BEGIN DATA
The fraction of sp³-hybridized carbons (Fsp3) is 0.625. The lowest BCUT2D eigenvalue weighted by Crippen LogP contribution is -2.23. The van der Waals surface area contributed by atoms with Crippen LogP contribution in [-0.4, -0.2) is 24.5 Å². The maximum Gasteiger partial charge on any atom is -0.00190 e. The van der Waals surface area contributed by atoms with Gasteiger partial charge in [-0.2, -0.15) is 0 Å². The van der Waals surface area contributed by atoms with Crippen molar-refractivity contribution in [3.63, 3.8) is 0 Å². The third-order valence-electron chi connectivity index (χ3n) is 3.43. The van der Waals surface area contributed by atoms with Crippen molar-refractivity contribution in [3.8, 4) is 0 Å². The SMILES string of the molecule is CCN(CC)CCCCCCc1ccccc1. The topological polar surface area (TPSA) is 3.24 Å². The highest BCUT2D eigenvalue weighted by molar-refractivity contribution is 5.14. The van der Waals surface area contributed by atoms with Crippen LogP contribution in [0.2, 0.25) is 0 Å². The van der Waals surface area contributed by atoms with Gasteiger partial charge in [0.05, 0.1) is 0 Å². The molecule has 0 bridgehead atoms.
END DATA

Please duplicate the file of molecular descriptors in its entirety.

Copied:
The fraction of sp³-hybridized carbons (Fsp3) is 0.625. The lowest BCUT2D eigenvalue weighted by Crippen LogP contribution is -2.23. The van der Waals surface area contributed by atoms with Crippen LogP contribution in [-0.4, -0.2) is 24.5 Å². The maximum Gasteiger partial charge on any atom is -0.00190 e. The van der Waals surface area contributed by atoms with Gasteiger partial charge in [-0.2, -0.15) is 0 Å². The van der Waals surface area contributed by atoms with Crippen molar-refractivity contribution in [3.63, 3.8) is 0 Å². The third-order valence-electron chi connectivity index (χ3n) is 3.43. The van der Waals surface area contributed by atoms with Crippen molar-refractivity contribution in [3.8, 4) is 0 Å². The SMILES string of the molecule is CCN(CC)CCCCCCc1ccccc1. The topological polar surface area (TPSA) is 3.24 Å². The highest BCUT2D eigenvalue weighted by molar-refractivity contribution is 5.14. The van der Waals surface area contributed by atoms with Crippen LogP contribution in [0.2, 0.25) is 0 Å². The van der Waals surface area contributed by atoms with Gasteiger partial charge in [0.05, 0.1) is 0 Å². The molecule has 0 bridgehead atoms.